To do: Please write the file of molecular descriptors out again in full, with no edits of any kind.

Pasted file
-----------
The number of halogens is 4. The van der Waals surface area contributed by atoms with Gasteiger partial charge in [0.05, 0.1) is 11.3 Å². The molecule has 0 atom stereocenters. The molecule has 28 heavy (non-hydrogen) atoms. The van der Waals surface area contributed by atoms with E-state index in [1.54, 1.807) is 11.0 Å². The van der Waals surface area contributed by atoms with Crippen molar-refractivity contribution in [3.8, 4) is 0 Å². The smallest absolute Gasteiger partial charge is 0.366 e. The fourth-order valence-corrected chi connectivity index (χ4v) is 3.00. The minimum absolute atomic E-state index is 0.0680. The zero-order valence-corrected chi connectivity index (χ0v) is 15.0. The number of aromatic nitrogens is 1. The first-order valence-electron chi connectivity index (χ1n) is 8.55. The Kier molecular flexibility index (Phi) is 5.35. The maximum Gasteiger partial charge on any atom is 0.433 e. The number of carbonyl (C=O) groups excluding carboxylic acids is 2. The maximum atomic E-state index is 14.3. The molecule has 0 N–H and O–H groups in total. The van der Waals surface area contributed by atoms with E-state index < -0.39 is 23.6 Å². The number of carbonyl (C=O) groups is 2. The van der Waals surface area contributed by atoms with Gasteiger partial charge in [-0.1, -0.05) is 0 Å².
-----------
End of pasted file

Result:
The number of halogens is 4. The van der Waals surface area contributed by atoms with Gasteiger partial charge in [0.05, 0.1) is 11.3 Å². The molecule has 0 atom stereocenters. The molecule has 28 heavy (non-hydrogen) atoms. The van der Waals surface area contributed by atoms with E-state index in [1.54, 1.807) is 11.0 Å². The van der Waals surface area contributed by atoms with Crippen molar-refractivity contribution in [3.8, 4) is 0 Å². The smallest absolute Gasteiger partial charge is 0.366 e. The fourth-order valence-corrected chi connectivity index (χ4v) is 3.00. The minimum absolute atomic E-state index is 0.0680. The zero-order valence-corrected chi connectivity index (χ0v) is 15.0. The number of aromatic nitrogens is 1. The first-order valence-electron chi connectivity index (χ1n) is 8.55. The Kier molecular flexibility index (Phi) is 5.35. The maximum Gasteiger partial charge on any atom is 0.433 e. The number of carbonyl (C=O) groups excluding carboxylic acids is 2. The maximum atomic E-state index is 14.3. The molecule has 0 N–H and O–H groups in total. The van der Waals surface area contributed by atoms with E-state index < -0.39 is 23.6 Å². The number of carbonyl (C=O) groups is 2. The van der Waals surface area contributed by atoms with Gasteiger partial charge in [-0.1, -0.05) is 0 Å².